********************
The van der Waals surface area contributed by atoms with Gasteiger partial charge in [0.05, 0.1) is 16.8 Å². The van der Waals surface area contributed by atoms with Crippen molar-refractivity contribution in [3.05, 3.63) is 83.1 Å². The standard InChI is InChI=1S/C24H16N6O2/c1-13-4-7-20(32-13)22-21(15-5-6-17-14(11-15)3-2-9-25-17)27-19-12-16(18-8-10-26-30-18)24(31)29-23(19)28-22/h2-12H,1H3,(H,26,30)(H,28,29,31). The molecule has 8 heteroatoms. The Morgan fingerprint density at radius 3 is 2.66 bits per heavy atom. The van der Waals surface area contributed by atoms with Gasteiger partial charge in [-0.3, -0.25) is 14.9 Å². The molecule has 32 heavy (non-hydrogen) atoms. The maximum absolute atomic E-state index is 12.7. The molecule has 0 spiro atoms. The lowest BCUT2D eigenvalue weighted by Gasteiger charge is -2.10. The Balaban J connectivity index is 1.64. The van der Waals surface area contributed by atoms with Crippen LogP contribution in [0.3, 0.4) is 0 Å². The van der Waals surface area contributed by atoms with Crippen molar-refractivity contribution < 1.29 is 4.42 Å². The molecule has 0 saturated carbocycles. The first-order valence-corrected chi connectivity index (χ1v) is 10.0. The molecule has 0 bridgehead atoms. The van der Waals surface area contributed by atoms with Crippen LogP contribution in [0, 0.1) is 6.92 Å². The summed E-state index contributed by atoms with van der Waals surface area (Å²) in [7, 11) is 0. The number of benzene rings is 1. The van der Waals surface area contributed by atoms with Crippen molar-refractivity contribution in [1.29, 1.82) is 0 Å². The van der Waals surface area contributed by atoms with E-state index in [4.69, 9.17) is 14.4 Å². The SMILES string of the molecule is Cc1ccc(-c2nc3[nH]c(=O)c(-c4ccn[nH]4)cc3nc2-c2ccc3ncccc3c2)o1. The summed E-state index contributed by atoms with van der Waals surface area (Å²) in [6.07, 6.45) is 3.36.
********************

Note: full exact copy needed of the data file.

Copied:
The van der Waals surface area contributed by atoms with Gasteiger partial charge in [0.05, 0.1) is 16.8 Å². The van der Waals surface area contributed by atoms with Crippen molar-refractivity contribution in [3.05, 3.63) is 83.1 Å². The standard InChI is InChI=1S/C24H16N6O2/c1-13-4-7-20(32-13)22-21(15-5-6-17-14(11-15)3-2-9-25-17)27-19-12-16(18-8-10-26-30-18)24(31)29-23(19)28-22/h2-12H,1H3,(H,26,30)(H,28,29,31). The molecule has 8 heteroatoms. The Morgan fingerprint density at radius 3 is 2.66 bits per heavy atom. The van der Waals surface area contributed by atoms with Gasteiger partial charge in [-0.3, -0.25) is 14.9 Å². The molecule has 32 heavy (non-hydrogen) atoms. The maximum absolute atomic E-state index is 12.7. The molecule has 0 spiro atoms. The lowest BCUT2D eigenvalue weighted by Gasteiger charge is -2.10. The Balaban J connectivity index is 1.64. The van der Waals surface area contributed by atoms with Crippen LogP contribution in [0.3, 0.4) is 0 Å². The van der Waals surface area contributed by atoms with Crippen molar-refractivity contribution < 1.29 is 4.42 Å². The molecule has 0 saturated carbocycles. The first-order valence-corrected chi connectivity index (χ1v) is 10.0. The molecule has 0 bridgehead atoms. The van der Waals surface area contributed by atoms with Crippen LogP contribution in [0, 0.1) is 6.92 Å². The summed E-state index contributed by atoms with van der Waals surface area (Å²) in [7, 11) is 0. The number of benzene rings is 1. The van der Waals surface area contributed by atoms with Crippen molar-refractivity contribution in [1.29, 1.82) is 0 Å². The van der Waals surface area contributed by atoms with E-state index in [4.69, 9.17) is 14.4 Å². The SMILES string of the molecule is Cc1ccc(-c2nc3[nH]c(=O)c(-c4ccn[nH]4)cc3nc2-c2ccc3ncccc3c2)o1. The summed E-state index contributed by atoms with van der Waals surface area (Å²) in [6.07, 6.45) is 3.36.